Take a game of golf. The aim of golf is to get a little ball in a hole. This is the Prelusory Goal. The most efficient way to do this would be to just carry the ball to the hole and drop it in. However, there are rules that prevent this method, Constitutive Rules. You must use a club and start a set distance, the Lusory Means. You accept these rules because that is what makes the game of golf fun for you, you step on the golf course with a Lusory Attitude. Again, there needs to also be a safe place for the player, one that is set apart from the real world – the magic circle.
In games, these system-imposed rules are usually created by the game designer. However, they can also be created by the player as they start to experiment with the game. This is called emergent gameplay, where the player begins to create new ways of playing that the designer had not considered or explicitly built. For instance, speed runs in games such as Super Mario. The original designer had not explicitly stated that there should be a version of gameplay where you had to get from the start to the finish of each level in the fastest possible time, players decided to do that themselves and set specific rules about how this could be done, the hardware used, the methods for recording the attempts etc.
I will explore emergent gameplay when I delve deeper into how to make use of play in the next blog.
I include toys just for the sake of completeness. A toy is an object that is used in play or games that has no explicit rules of its own.
If we go back to our children playing with a ball. The ball has no explicit or system-imposed rules attached to it. It does not tell you that you must kick it at a goal. All the ball is interested in are its implicit rules, such as how gravity may affect it when it is kicked in the air!
Any object used in play and games can be considered a toy, from a stick to an action figure. But toys can also be far more complex. When you consider a video game like Minecraft, you could say that the environment is a toy! There are no system rules stating how you play with the environment. There are implicit rules such as how high you can stack blocks or how blocks might react to each other when combined, but there is no one telling you how to use them. When an entire environment is a toy, it is often referred to as a playground or a sandbox.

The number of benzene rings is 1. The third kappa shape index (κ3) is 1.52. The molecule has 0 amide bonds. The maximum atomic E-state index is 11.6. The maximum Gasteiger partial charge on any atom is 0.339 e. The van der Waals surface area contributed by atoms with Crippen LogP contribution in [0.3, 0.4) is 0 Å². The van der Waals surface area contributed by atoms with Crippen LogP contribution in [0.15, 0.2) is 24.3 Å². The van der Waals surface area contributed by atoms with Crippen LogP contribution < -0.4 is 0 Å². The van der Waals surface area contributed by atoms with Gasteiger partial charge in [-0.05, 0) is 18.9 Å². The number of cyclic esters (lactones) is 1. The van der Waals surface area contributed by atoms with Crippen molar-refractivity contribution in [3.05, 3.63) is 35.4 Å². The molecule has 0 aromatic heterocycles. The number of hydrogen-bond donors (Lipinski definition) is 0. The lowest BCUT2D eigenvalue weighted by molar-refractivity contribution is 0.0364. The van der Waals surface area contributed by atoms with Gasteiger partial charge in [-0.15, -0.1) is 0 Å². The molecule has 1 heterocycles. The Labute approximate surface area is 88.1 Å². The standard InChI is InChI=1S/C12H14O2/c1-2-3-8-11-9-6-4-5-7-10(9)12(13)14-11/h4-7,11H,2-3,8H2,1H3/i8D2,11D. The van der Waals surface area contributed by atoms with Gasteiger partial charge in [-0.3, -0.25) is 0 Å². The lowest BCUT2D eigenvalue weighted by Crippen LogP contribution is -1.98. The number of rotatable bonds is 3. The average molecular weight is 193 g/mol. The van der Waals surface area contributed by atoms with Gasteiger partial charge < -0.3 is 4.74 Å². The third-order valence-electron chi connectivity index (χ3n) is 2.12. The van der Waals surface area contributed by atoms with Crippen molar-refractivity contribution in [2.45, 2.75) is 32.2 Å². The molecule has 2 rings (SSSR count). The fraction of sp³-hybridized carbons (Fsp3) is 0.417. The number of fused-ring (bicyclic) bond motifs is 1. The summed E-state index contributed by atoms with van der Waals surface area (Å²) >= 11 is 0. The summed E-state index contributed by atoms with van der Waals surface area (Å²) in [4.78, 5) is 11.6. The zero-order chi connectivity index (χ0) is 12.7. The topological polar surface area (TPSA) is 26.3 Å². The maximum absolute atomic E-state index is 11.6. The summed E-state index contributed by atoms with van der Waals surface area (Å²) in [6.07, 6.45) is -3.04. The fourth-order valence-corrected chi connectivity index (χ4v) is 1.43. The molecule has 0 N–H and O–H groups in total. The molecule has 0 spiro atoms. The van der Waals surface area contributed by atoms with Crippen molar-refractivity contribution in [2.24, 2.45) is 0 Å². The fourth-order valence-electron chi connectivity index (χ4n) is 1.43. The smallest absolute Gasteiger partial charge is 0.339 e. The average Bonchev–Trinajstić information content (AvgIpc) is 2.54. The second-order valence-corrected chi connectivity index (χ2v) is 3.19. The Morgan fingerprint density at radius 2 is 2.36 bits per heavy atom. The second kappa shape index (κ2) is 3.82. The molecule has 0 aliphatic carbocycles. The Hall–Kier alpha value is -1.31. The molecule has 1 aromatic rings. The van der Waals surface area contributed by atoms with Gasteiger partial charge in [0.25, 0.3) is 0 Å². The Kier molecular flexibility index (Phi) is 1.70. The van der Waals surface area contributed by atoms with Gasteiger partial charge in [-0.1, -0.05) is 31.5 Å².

The Big Picture
By way of a summary, I will leave you with this image that starts to bring all of these concepts together with a little.
- You play.
- You play a game.
- You play with a toy.
- You play a game with a toy.
In the next blog, I will talk about how we can start to make use of play in the real working world until then, look around you with a lusory attitude and see what you could make more play or game like!
Key Learning Points
- Play is freeform and has no system-imposed rules
- Games have system-imposed rules, like those created by a game designer in a video game
- For games or play to happen they must be approached with a lusory attitude and occur in a perceived safe environment, or magic circle.
- Huizinga J. Homo Ludens: A Study of the Play - Element in Culture.; 1950. doi:10.1177/0907568202009004005.
- Salen K, Zimmerman E. Rules of Play: Game Design Fundamentals. MIT Press; 2004. doi:10.1093/intimm/dxs150.
- Minsky M. Jokes and the Cognitive Unconscious. In: Vaina L, Hintikka J, eds. Cognitive Constraints on Communication – Representations. Reidel, Boston; 1984:175-200. http://www.springer.com/gp/book/9789027719492. Accessed March 17, 2016.
- Rollings A, Morris D. Game Architecture and Design.; 1999. http://www.lavoisier.fr/notice/frWWOR2RRAR3W26R.html.
- Suits B. The Grasshopper: Games, Life and Utopia. 18th ed. Toronto: University of Toronto Pres; 2005.